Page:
When we are far enough away from the cities' lights, the night sky shows us its unparalleled pageantry. It is fantastically beautiful, awesome really some might say. It's easy to get lost in the mystery of it; easy to just lose oneself in the vastness of this universe, especially when you realize that ours is just a very distant; almost deserted corner in our own small galaxy.
Thanks to Hubble we now know that we have always been billions upon billions of light years from the real activity in the majesty of the universe: Yet here we are, still confounded by the simplest of problems: Still fighting and dying over the most basic of all things that are in reality only very minor differences between basically equal beings that share the same blood, the same goals and the same dreams. This was me before the gray set in, back when I was doing set-construction for some minor plays that didn't move the critics but gave the cast some laughs and a bit of fun.
That 'universe' is still out there beyond the literal tons of space junk that we've left in orbit all around our unkempt-atmosphere. But as I gaze again on that familiar and yet forever distant light show; reality intrudes upon the moment. We 'know' that what we're seeing 'up-there' is what is generally thought to be our universal firmament and yet part of our knowledge is confused by the fact that what we're seeing is in reality a very ancient view of what has taken trillions of light years to come this far-to in theory reach "thisPlace." Then the cold hard facts intrude again because all that we can see up there is from a very distant time that for us has no actual beginning point-no "place." And since we know that this happened so very long ago that it quite literally is impossible to grasp; it seems to force the questions that surround the WHY of everything we cannot seem to ever know. At least not here, not now.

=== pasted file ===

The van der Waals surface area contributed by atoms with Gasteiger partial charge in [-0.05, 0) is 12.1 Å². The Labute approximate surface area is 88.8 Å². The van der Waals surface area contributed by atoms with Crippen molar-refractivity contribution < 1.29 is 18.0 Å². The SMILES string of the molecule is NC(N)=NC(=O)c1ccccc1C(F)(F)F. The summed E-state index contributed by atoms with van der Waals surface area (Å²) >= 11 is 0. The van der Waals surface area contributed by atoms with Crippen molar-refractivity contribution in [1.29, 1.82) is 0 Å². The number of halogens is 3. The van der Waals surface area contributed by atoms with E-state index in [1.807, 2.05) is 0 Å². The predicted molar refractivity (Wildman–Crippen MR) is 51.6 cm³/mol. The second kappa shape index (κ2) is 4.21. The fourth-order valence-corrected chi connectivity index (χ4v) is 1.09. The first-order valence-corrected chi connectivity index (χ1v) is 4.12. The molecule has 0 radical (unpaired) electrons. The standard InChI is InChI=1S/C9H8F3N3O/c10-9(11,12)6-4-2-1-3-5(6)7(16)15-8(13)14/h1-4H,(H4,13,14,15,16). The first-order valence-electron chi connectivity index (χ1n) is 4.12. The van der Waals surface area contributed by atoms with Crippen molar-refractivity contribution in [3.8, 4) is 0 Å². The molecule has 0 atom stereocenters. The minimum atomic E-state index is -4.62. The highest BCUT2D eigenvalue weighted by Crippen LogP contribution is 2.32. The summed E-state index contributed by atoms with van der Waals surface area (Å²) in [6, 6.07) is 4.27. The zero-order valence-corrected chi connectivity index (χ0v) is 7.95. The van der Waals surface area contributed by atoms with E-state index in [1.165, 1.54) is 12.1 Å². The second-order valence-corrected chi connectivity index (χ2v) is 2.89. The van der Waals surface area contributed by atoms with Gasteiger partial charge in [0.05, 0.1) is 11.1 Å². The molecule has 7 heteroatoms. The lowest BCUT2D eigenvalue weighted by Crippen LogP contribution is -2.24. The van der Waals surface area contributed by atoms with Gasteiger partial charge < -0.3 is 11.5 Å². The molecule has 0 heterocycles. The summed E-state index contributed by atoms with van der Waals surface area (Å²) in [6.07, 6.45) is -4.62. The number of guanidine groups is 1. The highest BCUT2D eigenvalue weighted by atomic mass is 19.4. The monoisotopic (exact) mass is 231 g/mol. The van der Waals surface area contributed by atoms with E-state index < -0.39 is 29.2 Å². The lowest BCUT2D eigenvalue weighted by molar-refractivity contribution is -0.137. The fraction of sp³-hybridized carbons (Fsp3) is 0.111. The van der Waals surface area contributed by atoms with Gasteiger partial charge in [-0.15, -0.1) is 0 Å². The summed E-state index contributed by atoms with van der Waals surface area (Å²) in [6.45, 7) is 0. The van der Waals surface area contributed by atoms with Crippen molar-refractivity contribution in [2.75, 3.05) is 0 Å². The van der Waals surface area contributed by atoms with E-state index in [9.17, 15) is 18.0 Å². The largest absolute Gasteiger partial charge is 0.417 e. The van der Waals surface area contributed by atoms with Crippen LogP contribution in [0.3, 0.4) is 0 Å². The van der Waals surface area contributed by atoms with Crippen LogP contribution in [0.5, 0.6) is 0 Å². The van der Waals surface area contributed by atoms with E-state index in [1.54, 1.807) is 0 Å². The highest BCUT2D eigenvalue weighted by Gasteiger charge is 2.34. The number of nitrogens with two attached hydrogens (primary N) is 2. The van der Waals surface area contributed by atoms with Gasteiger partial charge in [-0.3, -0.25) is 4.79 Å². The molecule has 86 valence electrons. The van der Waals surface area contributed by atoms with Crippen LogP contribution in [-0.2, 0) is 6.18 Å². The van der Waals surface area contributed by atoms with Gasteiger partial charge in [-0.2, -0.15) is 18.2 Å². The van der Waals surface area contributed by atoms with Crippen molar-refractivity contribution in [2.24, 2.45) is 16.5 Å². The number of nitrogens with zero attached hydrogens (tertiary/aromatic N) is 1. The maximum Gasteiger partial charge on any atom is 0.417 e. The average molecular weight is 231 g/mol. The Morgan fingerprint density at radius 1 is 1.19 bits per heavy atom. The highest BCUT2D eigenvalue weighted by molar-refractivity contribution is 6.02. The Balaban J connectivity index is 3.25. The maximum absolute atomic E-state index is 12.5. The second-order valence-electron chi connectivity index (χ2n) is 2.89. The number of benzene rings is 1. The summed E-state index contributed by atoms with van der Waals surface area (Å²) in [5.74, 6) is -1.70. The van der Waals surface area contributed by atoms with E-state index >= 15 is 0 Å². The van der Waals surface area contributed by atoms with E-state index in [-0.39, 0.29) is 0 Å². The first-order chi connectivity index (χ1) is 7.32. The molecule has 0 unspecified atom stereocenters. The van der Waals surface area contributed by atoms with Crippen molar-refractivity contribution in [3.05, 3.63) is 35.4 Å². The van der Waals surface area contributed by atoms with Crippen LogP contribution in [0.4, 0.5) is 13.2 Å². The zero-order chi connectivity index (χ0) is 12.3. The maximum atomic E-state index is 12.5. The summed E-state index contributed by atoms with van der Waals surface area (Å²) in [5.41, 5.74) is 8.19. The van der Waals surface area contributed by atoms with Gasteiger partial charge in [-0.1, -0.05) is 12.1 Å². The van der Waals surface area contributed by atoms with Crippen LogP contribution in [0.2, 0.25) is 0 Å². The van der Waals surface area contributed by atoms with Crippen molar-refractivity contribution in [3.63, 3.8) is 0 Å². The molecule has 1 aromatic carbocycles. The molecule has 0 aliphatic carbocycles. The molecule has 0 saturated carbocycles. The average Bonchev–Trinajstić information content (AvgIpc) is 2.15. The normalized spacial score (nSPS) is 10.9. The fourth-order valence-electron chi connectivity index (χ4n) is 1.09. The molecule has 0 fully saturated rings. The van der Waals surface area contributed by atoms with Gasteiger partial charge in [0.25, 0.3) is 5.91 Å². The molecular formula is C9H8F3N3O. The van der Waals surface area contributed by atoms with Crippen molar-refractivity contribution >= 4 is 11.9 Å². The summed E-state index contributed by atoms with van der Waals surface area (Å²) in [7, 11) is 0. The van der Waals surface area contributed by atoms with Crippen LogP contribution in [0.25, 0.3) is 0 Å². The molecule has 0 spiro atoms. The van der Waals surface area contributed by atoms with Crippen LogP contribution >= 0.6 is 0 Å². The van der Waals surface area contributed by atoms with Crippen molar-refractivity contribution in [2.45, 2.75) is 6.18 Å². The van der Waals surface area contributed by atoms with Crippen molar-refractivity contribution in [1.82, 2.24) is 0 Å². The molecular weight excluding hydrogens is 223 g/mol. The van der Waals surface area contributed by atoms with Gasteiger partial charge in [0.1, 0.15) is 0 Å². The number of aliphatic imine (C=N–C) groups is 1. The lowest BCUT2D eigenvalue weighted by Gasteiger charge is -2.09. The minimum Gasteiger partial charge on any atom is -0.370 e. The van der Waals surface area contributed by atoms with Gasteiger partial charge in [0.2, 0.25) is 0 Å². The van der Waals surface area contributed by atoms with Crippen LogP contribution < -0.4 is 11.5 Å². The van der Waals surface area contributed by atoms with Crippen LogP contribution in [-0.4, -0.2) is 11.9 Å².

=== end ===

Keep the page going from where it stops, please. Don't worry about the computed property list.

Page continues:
Then we are forced to remember that in reality we are all living in a universal-illusion (Mystery ~Illusion) where everything out-there and here is in reality flying at super-sonic speeds, through an ever-expanding space that itself remains a mystery: We're on a spinning tiny-orb that revolves at roughly 17,000 mph and yet everything seems so solid so stationary or as some might say: So REAL. It's hard to remember that we are nothing but collections of atoms assembled into the temporary forms we occupy, but briefly, while we continue "to live" in this universal illusion of the present.
The universe doesn't just surround us: We are part of every bit of that universe, because everything that is alive on this planet is made from the same building blocks of nature; the same 'fabric if you will that is contained in the trees and rocks, in the water and the air and yes even in the fires of life itself, which is here represented by the embryo of new life that lends purpose to the mystery and weight to our illusions.
Yet we cannot see this in that way, because we lack that specific vision that would allow us to internalize the whole of everything; that 'universe' which could show us what has already happened, if only we could truly understand reality for what it is and not for what we have decided it ought to be.
So we continue to live in the present, with a past that we can consult from time to time: but knowing that we shall never reach that promised "future" which the politicians and priests are so fond of offering; to anyone that might care to listen. No, the future is part of that ever-distant mystery that can never be disclosed, because we are confined to the few moments that we have in the NOW and the chards of memory that outline what remains of our collective past.
The one thing we all continue to share is this huge and continuously moving space that we so casually call 'the universe' while too many of us spend our days in the intentional destruction of this place that we inherited, from other times and other men and women that preceded us. Perhaps the real mystery here for us; is just how much of this world will we be able to leave to anyone that might come after us-or have we so wounded this place and those that also live here, that there cannot be a tomorrow, for enough of them to matter?
This was just some of what used to fill my head when I was lying on my deck in Tiburon, flat on my back, and genuinely lost among the stars; while still trying to understand this place with all its problems and its hatreds when there is so much more for anyone that looks: To find some value down here on earth, where we must continue to try and understand how we might be able to correct some of what we've done - before we end up blowing up the whole damned place. . .